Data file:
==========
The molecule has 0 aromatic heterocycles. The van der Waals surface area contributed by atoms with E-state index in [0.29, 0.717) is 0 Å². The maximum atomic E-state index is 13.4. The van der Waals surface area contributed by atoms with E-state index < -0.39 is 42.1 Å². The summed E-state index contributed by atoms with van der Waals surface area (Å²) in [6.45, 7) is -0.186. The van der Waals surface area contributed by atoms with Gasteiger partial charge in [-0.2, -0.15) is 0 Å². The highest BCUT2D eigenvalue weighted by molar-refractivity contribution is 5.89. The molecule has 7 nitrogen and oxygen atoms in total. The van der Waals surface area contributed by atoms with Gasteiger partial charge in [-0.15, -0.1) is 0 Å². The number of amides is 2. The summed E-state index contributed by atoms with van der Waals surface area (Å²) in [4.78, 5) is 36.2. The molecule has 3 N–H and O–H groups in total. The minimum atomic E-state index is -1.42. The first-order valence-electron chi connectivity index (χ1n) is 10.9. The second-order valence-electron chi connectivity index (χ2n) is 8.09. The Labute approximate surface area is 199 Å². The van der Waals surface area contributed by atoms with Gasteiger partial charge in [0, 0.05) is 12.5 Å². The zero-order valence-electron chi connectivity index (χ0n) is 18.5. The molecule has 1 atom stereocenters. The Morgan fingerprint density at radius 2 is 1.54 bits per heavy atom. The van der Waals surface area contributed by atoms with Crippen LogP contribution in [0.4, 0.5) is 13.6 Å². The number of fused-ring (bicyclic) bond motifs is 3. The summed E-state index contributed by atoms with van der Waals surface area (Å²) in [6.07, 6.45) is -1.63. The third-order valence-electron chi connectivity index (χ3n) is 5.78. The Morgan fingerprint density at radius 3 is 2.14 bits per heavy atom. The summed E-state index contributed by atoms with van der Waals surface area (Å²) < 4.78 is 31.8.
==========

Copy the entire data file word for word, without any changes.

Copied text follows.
The molecule has 0 aromatic heterocycles. The van der Waals surface area contributed by atoms with E-state index in [0.29, 0.717) is 0 Å². The maximum atomic E-state index is 13.4. The van der Waals surface area contributed by atoms with E-state index < -0.39 is 42.1 Å². The summed E-state index contributed by atoms with van der Waals surface area (Å²) in [6.45, 7) is -0.186. The van der Waals surface area contributed by atoms with Gasteiger partial charge in [-0.2, -0.15) is 0 Å². The highest BCUT2D eigenvalue weighted by molar-refractivity contribution is 5.89. The molecule has 7 nitrogen and oxygen atoms in total. The van der Waals surface area contributed by atoms with Gasteiger partial charge in [-0.15, -0.1) is 0 Å². The number of amides is 2. The summed E-state index contributed by atoms with van der Waals surface area (Å²) in [4.78, 5) is 36.2. The molecule has 3 N–H and O–H groups in total. The minimum atomic E-state index is -1.42. The first-order valence-electron chi connectivity index (χ1n) is 10.9. The second-order valence-electron chi connectivity index (χ2n) is 8.09. The Labute approximate surface area is 199 Å². The van der Waals surface area contributed by atoms with Gasteiger partial charge in [0, 0.05) is 12.5 Å². The zero-order valence-electron chi connectivity index (χ0n) is 18.5. The molecule has 1 atom stereocenters. The Morgan fingerprint density at radius 2 is 1.54 bits per heavy atom. The van der Waals surface area contributed by atoms with Crippen LogP contribution in [0.4, 0.5) is 13.6 Å². The number of fused-ring (bicyclic) bond motifs is 3. The summed E-state index contributed by atoms with van der Waals surface area (Å²) in [6.07, 6.45) is -1.63. The third-order valence-electron chi connectivity index (χ3n) is 5.78. The Morgan fingerprint density at radius 3 is 2.14 bits per heavy atom. The summed E-state index contributed by atoms with van der Waals surface area (Å²) < 4.78 is 31.8.